A federal appeals court on Wednesday granted the government’s emergency motion for a temporary stay of a worldwide injunction barring enforcement of Don’t Ask, Don’t Tell, the military’s ban on openly gay service members.

The U.S Court of Appeals for the 9th Circuit provided no reason for its action other than “to provide this court with an opportunity to consider fully the issues presented.”

The three-judge panel gave the Log Cabin Republicans, the plaintiff in the underlying case, until Oct. 25 to oppose the government’s broader request for a stay of the injunction pending its appeal.

In a prepared statement later on Wednesday, Dan Woods, a partner in the Los Angeles office of White & Case who represents the Log Cabin Republicans, called the 9th Circuit’s order “a minor setback.”

“We didn’t come this far to quit now, and we expect that once the Ninth Circuit has received and considered full briefing on the government’s application for a stay, it will deny that application, and the district court’s injunction, which it entered after hearing all the evidence in the case, will remain in place until the appeal is finally decided.”

In a motion filed on Wednesday, lawyers for the Justice Department asked the 9th Circuit for an immediate administrative stay to give them time to argue for a complete stay pending their appeal. U.S. District Judge Virginia Phillips in Riverside, Calif., on Tuesday refused to grant the government’s request for a stay of her Oct. 12 injunction.

Absent a stay, wrote Henry Whitaker, an appellate attorney in the Justice Department’s civil division in Washington, “the district court’s order precludes the administration of an Act of Congress and risks causing significant immediate harm to the military and its efforts to be prepared to implement an orderly repeal of the statute.”

The Pentagon announced on Tuesday that it is telling recruiters to accept openly gay applicants — with the understanding that the legal situation surrounding Don’t Ask, Don’t Tell remains in limbo.

The move was highlighted in court papers filed with the 9th Circuit by Log Cabin Republicans opposing the government’s request for an administrative stay.

“The government has already acted nimbly in response to the district court’s injunction: it has instructed its field recruiting offices to process applications for enlistment from openly gay and lesbian applicants,” Woods wrote. “The fact that the government can and did issue such instructions and comply with the injunction immediately shows that the military will not sustain irreparable harm from compliance and belies the need for any temporary stay.”

Woods, in an interview with The National Law Journal, said the Pentagon’s action undermines the government’s position.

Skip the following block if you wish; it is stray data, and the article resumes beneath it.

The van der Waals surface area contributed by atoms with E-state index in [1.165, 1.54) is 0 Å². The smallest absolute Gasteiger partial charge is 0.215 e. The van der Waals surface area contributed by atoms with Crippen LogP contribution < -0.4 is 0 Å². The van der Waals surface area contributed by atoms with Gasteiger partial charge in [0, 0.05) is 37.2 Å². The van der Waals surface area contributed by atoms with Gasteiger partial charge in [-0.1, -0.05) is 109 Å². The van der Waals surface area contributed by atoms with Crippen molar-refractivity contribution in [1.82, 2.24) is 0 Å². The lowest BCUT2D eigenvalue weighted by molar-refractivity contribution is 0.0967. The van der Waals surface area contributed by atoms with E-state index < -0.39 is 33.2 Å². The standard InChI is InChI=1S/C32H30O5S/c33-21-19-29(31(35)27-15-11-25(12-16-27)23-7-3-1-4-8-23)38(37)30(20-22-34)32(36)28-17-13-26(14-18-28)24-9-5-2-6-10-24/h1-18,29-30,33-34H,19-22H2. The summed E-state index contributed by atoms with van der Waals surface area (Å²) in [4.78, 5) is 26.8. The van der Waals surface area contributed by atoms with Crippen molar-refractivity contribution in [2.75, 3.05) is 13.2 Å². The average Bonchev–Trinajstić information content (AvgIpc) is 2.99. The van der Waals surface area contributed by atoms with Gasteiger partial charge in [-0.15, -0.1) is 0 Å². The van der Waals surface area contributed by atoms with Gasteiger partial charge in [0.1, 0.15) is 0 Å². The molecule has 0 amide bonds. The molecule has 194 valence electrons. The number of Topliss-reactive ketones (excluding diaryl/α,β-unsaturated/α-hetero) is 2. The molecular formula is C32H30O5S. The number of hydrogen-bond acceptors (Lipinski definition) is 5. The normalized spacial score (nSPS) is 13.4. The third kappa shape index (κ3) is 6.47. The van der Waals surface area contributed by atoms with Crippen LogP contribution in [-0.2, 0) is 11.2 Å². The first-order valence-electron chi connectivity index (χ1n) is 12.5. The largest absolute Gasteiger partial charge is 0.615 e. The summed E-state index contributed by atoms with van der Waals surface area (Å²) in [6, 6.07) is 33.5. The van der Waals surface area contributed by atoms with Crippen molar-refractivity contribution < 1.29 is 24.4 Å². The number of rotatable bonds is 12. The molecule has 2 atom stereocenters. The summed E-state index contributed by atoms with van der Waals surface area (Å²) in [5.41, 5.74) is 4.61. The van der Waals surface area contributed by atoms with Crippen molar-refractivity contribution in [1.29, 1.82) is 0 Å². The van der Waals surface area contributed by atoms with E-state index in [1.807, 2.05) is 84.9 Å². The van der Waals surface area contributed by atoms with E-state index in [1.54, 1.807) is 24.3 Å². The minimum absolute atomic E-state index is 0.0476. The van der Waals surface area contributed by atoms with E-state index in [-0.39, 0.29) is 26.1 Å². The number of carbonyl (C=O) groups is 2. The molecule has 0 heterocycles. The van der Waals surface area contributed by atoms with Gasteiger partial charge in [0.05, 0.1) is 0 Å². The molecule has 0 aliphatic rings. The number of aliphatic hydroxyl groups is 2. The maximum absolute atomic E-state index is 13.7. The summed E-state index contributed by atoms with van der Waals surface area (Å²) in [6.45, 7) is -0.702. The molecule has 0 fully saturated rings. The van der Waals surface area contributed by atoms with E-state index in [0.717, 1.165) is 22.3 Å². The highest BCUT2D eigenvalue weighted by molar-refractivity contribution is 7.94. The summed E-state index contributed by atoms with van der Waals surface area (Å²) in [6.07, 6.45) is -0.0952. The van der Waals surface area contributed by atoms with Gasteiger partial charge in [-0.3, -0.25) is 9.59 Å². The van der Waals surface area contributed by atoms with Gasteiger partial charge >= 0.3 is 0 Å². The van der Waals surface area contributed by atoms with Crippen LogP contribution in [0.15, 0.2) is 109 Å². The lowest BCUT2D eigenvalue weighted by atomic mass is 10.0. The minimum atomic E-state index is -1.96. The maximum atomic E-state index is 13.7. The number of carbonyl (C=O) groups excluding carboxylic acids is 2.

“Typically, you have to get a stay by showing you’re likely to win on appeal,” he said. “And I hope we put it out on this brief that they haven’t done that. You need this stay to prevent some irreparable harm to you.”The government argued that it has a good chance of succeeding on appeal for several reasons. First, Whitaker wrote, the Log Cabin Republicans lacked standing because the organization brought the case on behalf of two individuals whose membership and alleged injuries caused by Don’t Ask, Don’t Tell remain in dispute.

Also, judges historically have deferred to Congress in matters involving the military, he wrote. Third, by issuing a worldwide injunction, Phillips inappropriately treated the case as a class action, rather than one that applies only to an organization “purporting to advance the interests of two individuals,” he added.

“The sweeping injunction therefore constitutes an extraordinary and unwarranted intrusion into military affairs,” Whitaker said.

As for harm, Whitaker said, the injunction would force the military to conduct a “massive” revision of its regulations, including those relating to benefits, and policies involving equal opportunity and harassment.

Woods argued that Phillips had rejected all of the same arguments before.

On the 9th Circuit panel hearing the stay request are Diarmuid O’Scannlain, a Reagan nominee who was confirmed in 1986; Stephen Trott, a Reagan nominee who has been on senior status since 2004, and William Fletcher, a Clinton nominee who was confirmed in 1998.

In 2008, O’Scannlain dissented from a 9th Circuit decision denying a rehearing of a case involving a constitutional challenge to Don’t Ask, Don’t Tell. A three-judge panel had ruled in Witt v. Dep’t of Air Force that such constitutional challenges were subject to an elevated standard of review, making it more difficult for the government to defend the law.

The decision was a key precedent on which Phillips relied when she found the law unconstitutional. In denying a rehearing of the Witt decision, O’Scannlain wrote: “At the end of the day, Witt creates a forum in the judicial branch (rather than the political branches) to challenge the validity and the particular application of ‘Don’t Ask, Don’t Tell,’ even though such policy infringes no constitutional right.”

Amanda Bronstad can be contacted at abronstad@alm.com.